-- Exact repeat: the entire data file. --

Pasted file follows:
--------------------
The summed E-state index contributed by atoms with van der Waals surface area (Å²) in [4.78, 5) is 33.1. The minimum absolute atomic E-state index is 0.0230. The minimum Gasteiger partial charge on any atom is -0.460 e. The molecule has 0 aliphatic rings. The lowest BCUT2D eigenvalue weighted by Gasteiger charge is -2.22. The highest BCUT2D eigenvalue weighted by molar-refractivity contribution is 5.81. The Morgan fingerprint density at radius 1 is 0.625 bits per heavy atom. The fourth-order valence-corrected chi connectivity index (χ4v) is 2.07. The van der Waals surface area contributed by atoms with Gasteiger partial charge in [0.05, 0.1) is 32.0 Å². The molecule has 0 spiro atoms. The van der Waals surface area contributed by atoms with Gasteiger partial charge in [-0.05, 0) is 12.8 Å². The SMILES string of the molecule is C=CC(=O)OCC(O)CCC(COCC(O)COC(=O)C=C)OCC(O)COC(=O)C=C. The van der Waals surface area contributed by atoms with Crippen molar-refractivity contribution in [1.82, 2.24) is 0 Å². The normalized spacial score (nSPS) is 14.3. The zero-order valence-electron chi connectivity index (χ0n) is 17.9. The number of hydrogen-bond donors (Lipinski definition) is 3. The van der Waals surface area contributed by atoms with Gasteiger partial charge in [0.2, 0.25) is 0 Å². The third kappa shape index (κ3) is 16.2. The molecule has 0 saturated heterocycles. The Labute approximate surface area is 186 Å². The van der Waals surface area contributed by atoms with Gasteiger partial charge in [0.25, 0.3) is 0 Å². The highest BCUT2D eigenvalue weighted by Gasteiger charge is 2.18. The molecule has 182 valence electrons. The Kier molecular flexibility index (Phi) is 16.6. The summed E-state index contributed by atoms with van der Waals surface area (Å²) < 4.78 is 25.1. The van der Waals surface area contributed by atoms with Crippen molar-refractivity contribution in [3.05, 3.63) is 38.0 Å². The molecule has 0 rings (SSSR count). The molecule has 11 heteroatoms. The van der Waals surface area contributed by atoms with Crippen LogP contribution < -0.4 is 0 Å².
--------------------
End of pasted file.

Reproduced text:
The summed E-state index contributed by atoms with van der Waals surface area (Å²) in [4.78, 5) is 33.1. The minimum absolute atomic E-state index is 0.0230. The minimum Gasteiger partial charge on any atom is -0.460 e. The molecule has 0 aliphatic rings. The lowest BCUT2D eigenvalue weighted by Gasteiger charge is -2.22. The highest BCUT2D eigenvalue weighted by molar-refractivity contribution is 5.81. The Morgan fingerprint density at radius 1 is 0.625 bits per heavy atom. The fourth-order valence-corrected chi connectivity index (χ4v) is 2.07. The van der Waals surface area contributed by atoms with Gasteiger partial charge in [0.05, 0.1) is 32.0 Å². The molecule has 0 spiro atoms. The van der Waals surface area contributed by atoms with Gasteiger partial charge in [-0.05, 0) is 12.8 Å². The SMILES string of the molecule is C=CC(=O)OCC(O)CCC(COCC(O)COC(=O)C=C)OCC(O)COC(=O)C=C. The van der Waals surface area contributed by atoms with Crippen molar-refractivity contribution in [1.82, 2.24) is 0 Å². The normalized spacial score (nSPS) is 14.3. The zero-order valence-electron chi connectivity index (χ0n) is 17.9. The number of hydrogen-bond donors (Lipinski definition) is 3. The van der Waals surface area contributed by atoms with Gasteiger partial charge in [0.2, 0.25) is 0 Å². The third kappa shape index (κ3) is 16.2. The molecule has 0 saturated heterocycles. The Labute approximate surface area is 186 Å². The van der Waals surface area contributed by atoms with Gasteiger partial charge in [0.25, 0.3) is 0 Å². The highest BCUT2D eigenvalue weighted by Gasteiger charge is 2.18. The molecule has 182 valence electrons. The Kier molecular flexibility index (Phi) is 16.6. The summed E-state index contributed by atoms with van der Waals surface area (Å²) < 4.78 is 25.1. The van der Waals surface area contributed by atoms with Crippen molar-refractivity contribution in [3.05, 3.63) is 38.0 Å². The molecule has 0 rings (SSSR count). The molecule has 11 heteroatoms. The van der Waals surface area contributed by atoms with Crippen LogP contribution < -0.4 is 0 Å².